The unfortunate Sor, when we visited him, although not very old, was already attacked by the deadly illness which was to take him to the grave. Nevertheless we found him up, and he still had the sweetness and nobility which were the distinctive characteristics of his face; but his chest and throat had ulcers internally, and he could hardly speak. After a brief conversation, very uncomfortable and painful for him, since it was with great difficulty that he could articulate words, he told us how sorry he was that we had called to see him on that particular day, in which he was unable to restrain or contain the bitter pain which penetrated him; and immediately his eyes filled with tears. Indeed, on that day (1) one year had passed since death took from him his adored and only daughter.

She was called Julia, and she was twenty-two years old. Beautiful and young, highly intelligent and with the most remarkable gifts for the fine arts, of a peaceful and affectionate disposition and with a heart which was a model of filial love, she was the joy and pride of her father, who saw in her a comfort and a support in his old age. What flattering thoughts and hopes, frustrated by implacable death!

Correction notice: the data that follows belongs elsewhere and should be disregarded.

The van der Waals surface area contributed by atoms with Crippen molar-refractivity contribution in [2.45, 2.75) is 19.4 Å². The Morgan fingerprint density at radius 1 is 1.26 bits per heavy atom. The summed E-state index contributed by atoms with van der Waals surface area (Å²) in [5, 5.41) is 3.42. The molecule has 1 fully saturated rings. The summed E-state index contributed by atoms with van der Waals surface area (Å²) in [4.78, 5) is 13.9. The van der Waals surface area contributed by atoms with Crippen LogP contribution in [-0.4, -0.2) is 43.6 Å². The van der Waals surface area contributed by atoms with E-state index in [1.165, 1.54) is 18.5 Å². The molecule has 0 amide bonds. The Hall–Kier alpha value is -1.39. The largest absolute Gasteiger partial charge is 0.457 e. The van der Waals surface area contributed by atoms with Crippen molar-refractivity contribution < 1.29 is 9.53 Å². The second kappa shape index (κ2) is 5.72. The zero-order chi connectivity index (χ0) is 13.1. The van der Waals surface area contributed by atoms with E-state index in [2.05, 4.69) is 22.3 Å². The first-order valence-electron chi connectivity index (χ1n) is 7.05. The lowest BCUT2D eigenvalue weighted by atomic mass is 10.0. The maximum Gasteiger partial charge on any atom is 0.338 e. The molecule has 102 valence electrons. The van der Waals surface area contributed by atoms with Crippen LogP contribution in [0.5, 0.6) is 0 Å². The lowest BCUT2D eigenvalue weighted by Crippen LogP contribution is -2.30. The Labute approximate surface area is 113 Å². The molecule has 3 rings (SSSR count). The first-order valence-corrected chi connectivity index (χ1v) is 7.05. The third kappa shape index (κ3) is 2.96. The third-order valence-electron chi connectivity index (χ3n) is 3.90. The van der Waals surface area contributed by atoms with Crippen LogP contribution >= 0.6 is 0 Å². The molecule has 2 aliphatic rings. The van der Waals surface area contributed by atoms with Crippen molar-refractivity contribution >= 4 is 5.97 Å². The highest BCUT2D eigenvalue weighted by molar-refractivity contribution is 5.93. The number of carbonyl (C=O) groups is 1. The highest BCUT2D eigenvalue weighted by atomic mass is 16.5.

His wife had died some years ago, and Sor was inconsolable at the loss of his beloved daughter; and there is no doubt that the profound sadness which it caused him shortened his own life. He was telling us these sad things, when an old woman who looked after him brought him some soup, the only light nourishment which sustained his body; in vain she insisted that he should eat it; he took only two or three spoonfuls, and getting up from the chair in which he had been sitting, he accompanied us to an open window which looked onto some gardens. The window-sill supported a rectangular board that extended outwards, on which there was a tiny garden. A number of exquisite white flower pots, of tiny proportions, some with flowers and some with cypress leaves, symmetrically arranged, surrounded a cenotaph of white marble, also tiny, and exquisitely and delicately worked, which stood in the centre. This garden, in which were also other symbols of death, represented the cemetery where his daughter lay. He looked after it, watered it, and doubtless his tears fell on it more frequently than did the rain. Confined to his apartment, the tender and unhappy father, far from wishing to mitigate his grief, constantly encouraged it. All the objects that surrounded him, incessantly reminded him of his beloved Julia. Above the piano was fixed a magnificent portrait of her; the wall opposite was covered with oil-paintings and watercolours done by her; the harp was in the same position where she had kept it, and when the father showed it to us, he stood silently before the abandoned instrument, as though once more the skilful and delicate hands should touch it which in other times had drawn from its strings soft and sweet melodies. Finally Sor, at every moment more grief-stricken, opened a cupboard, took out two or three volumes of manuscript music, and sitting at the piano said that he would play us some parts of the mass which he had composed for the funeral of his daughter.